On other planets the role the Sun can play beams of radiation

The land for the most part gets its energy from the Sun. Beams of photons transfer their energy to the green plants, then in the case enters the food chain, and solar energy ultimately comes to people. Scientists have suggested that on other planets the role the Sun can play beams of radiation.

The idea was proposed in an article published in the journal of the Royal Society Interface, and is that of the planets-Wanderers, that don’t revolve around any single star, the function of solar lights perform cosmic rays, namely their high energies can nourish the underground ecosystem in the worlds without sunlight or atmosphere.

The hypothesis arose from a study of a strange earthly phenomenon. Deep underground there is a bacterium Desulforudis audaxviator, which survives by eating the by-products of radioactive uranium, thorium and potassium. The bacterium uses particles of these substances to decompose water into parts that can be combined with other molecules and become food for bacteria.

The author, astrobiologist Dimitra Atri, suggests that cosmic radiation can also give energy for the decomposition of water and other molecules into useful shapes. So how on Earth are ecosystems that operate in a similar way, the hypothesis “sounds plausible,” says astrobiologist from NASA’s Chris McKay, who was not involved in the study. Although cosmic rays cause DNA serious damage, Desulforudis audaxviator proves that living organisms can develop protection against them. While living beneath the surface of a celestial body, the alien microbes will be able to stay away from the worst effects of radiation.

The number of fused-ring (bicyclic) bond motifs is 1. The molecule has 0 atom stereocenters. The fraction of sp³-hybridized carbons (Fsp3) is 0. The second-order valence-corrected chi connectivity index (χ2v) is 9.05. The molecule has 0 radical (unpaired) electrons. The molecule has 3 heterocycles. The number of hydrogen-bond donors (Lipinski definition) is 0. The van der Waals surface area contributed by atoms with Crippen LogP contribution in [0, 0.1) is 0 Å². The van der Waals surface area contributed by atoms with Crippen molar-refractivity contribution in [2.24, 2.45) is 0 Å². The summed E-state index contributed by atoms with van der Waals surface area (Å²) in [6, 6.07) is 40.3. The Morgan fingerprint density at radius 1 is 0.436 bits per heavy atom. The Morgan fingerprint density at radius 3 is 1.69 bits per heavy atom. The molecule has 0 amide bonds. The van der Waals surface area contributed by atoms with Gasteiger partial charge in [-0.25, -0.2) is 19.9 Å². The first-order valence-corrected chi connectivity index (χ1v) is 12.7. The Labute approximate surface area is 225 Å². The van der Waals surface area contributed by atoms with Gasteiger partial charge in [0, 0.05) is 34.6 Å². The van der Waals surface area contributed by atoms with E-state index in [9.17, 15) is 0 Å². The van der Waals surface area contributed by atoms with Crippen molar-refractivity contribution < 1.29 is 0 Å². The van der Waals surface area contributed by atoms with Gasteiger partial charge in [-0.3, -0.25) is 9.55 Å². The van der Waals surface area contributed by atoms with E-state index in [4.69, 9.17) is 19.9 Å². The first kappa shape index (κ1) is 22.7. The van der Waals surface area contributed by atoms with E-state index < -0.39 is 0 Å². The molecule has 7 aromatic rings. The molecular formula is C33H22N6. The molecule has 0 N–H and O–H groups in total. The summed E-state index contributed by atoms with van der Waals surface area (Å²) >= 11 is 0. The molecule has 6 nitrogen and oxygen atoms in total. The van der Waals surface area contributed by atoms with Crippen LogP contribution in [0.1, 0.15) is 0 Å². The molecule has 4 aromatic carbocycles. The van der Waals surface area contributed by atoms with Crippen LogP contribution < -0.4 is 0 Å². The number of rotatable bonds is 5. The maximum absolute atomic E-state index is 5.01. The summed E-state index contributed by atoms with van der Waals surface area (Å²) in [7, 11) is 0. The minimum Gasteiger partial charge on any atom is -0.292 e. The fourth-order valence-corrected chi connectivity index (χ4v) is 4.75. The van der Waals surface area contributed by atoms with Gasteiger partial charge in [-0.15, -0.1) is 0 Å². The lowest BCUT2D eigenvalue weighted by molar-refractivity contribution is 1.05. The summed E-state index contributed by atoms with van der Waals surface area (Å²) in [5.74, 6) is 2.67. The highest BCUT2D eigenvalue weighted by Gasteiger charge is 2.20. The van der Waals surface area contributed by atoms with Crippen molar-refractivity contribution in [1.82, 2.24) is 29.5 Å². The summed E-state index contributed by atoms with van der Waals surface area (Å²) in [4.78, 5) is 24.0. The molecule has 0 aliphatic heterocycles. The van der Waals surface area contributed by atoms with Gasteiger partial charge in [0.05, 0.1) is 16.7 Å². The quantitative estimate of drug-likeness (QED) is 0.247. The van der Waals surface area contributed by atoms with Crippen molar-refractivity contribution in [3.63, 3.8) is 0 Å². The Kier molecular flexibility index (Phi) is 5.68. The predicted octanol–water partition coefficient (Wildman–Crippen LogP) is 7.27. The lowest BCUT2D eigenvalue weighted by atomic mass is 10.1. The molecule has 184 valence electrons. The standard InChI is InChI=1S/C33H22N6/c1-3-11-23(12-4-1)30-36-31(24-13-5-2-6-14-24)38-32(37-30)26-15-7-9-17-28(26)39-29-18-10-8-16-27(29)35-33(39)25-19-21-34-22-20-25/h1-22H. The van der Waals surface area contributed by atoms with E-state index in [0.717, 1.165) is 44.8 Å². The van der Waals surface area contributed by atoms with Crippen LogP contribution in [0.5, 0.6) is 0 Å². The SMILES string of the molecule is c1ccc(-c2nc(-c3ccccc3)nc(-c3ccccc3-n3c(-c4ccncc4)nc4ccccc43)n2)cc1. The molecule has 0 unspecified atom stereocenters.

Desulforudis audaxviator

Simulation Atri suggest that cosmic rays are quite common and can penetrate deep enough into the earth to support life on satellites, comets, Mars, Pluto and Europe. Of course, these hypothetical organisms would still need food, water and, most likely, the source of heat. McKay noticed that similar organisms will have a very slow metabolism. The chances that such an ecosystem can evolve into complex, multicellular life is extremely small. If the Universe is the life that exists on cosmic radiation, it is likely similar to Desulforudis audaxviator.

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